Timing is everything. One day after I submitted my What’s Up in Durango Skies column for January, the brightest supernova in a generation went off in M82. This one appears bright because M82 is relatively close to the Milky Way. At least close as far as galaxies go – it’s about 12 million light years away, or about 70 trillion miles.
M82 is called the cigar galaxy, because of its elongated shape. It is one of the few galaxies visible with a standard 10x50 pair of binoculars, and is very near the much brighter M81 spiral galaxy. Although both galaxies are in the constellation Ursa Major, they are outside of the Big Dipper asterism.
Through binoculars this pair of galaxies appear as just tiny smudges on the sky. But in a small telescope they make a great target because you can easily see that M81 and M82 are different shapes. I tried unsuccessfully to see the supernova through binoculars – 10X magnification wasn’t quite enough for my eyes to resolve it from the slightly brighter galaxy core. To see the supernova first hand, you only need a little bit more magnification, easily provided by a small telescope. Although the brightness of the supernova is now fading, it will be visible for a few more weeks.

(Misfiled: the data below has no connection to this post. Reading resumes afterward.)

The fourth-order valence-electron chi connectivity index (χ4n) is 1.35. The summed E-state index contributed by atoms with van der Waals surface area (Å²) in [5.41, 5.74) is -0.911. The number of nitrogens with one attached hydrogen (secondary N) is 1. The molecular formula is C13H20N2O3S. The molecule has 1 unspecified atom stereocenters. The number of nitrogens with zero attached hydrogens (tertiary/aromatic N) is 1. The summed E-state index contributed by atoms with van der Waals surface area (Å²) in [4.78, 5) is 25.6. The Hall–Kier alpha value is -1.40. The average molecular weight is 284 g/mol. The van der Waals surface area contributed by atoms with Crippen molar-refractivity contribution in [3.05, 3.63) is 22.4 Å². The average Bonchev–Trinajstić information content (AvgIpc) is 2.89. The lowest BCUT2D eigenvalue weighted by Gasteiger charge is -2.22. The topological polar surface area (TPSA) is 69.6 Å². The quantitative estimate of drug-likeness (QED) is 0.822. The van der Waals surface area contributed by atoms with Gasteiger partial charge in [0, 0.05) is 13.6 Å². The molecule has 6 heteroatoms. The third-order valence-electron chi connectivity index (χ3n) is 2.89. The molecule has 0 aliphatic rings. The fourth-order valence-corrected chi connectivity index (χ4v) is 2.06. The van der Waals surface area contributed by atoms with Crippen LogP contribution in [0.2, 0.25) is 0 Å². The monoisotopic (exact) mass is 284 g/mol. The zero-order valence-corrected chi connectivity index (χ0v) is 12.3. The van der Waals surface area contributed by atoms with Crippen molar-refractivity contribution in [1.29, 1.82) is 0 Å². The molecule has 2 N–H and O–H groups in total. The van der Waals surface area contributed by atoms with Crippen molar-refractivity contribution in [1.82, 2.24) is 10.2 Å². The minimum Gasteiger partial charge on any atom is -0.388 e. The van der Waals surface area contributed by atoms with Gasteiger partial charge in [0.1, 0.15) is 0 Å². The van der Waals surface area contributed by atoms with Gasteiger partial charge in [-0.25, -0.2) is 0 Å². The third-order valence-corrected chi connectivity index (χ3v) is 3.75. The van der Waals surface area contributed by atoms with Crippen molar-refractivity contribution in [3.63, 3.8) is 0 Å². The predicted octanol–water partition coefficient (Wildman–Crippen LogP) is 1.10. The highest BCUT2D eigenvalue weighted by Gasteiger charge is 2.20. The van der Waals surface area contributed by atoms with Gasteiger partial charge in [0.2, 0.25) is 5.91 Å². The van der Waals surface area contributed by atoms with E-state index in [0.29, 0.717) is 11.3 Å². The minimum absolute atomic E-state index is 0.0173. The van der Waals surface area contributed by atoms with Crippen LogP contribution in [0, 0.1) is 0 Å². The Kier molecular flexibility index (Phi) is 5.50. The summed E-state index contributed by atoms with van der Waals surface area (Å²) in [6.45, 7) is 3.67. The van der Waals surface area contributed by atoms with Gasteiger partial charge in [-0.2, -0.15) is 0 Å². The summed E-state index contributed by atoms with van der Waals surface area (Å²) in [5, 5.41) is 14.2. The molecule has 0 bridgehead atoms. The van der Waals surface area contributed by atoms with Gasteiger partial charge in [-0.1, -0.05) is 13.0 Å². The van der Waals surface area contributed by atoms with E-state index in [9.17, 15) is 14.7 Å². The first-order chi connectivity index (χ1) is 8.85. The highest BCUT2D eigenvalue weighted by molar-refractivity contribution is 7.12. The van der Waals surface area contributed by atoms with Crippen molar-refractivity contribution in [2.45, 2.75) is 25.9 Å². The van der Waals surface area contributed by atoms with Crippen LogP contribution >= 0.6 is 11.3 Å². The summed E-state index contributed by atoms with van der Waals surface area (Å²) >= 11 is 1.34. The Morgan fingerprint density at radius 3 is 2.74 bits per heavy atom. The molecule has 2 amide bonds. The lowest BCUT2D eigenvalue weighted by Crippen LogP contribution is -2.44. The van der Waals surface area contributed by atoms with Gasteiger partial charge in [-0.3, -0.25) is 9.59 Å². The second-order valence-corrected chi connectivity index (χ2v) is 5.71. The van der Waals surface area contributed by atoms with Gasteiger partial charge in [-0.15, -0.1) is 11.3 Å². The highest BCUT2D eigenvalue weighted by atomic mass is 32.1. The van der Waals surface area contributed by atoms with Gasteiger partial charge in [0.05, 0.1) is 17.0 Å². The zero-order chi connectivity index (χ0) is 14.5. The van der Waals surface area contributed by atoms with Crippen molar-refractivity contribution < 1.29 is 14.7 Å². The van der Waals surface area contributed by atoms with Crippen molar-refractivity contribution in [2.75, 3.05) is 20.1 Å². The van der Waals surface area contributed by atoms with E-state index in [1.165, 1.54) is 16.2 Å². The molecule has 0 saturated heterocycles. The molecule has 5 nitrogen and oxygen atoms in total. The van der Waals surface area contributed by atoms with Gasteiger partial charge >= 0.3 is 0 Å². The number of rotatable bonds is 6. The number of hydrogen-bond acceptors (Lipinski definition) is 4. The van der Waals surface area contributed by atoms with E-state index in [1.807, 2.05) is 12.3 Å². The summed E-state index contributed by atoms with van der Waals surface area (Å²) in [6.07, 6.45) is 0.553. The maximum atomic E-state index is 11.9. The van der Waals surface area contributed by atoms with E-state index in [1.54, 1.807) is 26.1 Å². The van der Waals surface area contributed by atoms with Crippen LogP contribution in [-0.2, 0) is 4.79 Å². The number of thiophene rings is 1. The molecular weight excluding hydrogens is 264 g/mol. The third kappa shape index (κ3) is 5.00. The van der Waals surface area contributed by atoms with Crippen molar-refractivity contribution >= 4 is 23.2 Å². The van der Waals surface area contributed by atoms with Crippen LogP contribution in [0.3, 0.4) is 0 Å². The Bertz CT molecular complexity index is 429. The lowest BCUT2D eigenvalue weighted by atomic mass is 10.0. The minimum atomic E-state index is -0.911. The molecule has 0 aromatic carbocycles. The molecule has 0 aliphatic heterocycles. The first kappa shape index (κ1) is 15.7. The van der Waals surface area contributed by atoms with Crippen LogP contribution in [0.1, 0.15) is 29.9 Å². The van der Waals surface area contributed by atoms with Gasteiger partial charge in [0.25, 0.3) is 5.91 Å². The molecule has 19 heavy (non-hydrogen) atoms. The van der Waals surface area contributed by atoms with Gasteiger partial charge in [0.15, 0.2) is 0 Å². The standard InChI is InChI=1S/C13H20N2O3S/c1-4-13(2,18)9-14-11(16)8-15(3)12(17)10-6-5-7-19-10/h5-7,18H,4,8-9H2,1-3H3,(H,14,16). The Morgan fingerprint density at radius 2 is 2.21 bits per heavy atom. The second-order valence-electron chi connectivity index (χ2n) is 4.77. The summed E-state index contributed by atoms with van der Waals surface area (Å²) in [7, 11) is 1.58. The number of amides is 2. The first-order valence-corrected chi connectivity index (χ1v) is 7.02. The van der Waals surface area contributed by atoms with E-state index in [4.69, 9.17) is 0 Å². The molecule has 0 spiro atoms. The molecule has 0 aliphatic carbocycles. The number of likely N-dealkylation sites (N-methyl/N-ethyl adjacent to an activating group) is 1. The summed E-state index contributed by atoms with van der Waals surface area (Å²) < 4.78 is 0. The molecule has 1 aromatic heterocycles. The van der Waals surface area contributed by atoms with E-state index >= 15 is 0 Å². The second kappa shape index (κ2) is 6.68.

Visually, M82 looks sort of like an edge-on spiral with some random dust lanes, but photographically, there is a very interesting bunch of red filaments of hydrogen gas that look like they are coming out of the core. Until recently this galaxy was classified as an “irregular” galaxy, which simply meant that it didn’t look quite elliptical, or spiral. However, new infrared observations suggest a spiral structure that is just hard to see because of all the dust lanes and hydrogen filaments.
The new supernova, designated 2014J is a type Ia (I discussed this type last September). Type Ia are particularly important for determining distances to galaxies, because according to the most widely accepted theory, they are all exactly the same luminosity. And if you know how much light they give off, you can use their apparent brightness to accurately calculate their distance – the dimmer they appear, the farther away they actually are. Because M82 is so close to the Milky Way, this supernova provides an excellent opportunity to check the consistency of many of the scientific models for determining galaxy distances.
I found the story of the discovery particularly interesting (see the link). A team of undergraduate students at the University of London Observatory was being shown the observatory by Dr. Steve Fossey. M82 was selected as a target of opportunity, I am sure because it is not only bright, but quite photogenic. This is a good example of how important discoveries can be made when you least expect them.
In 2005, I was with a couple of Fort Lewis College students and chose M82 as the first target to be imaged when we tried out our new camera. Too bad we didn’t get any supernovae back then.
email@example.com. Charles Hakes is an assistant professor in the physics and engineering department at Fort Lewis College and is director of the Fort Lewis Observatory.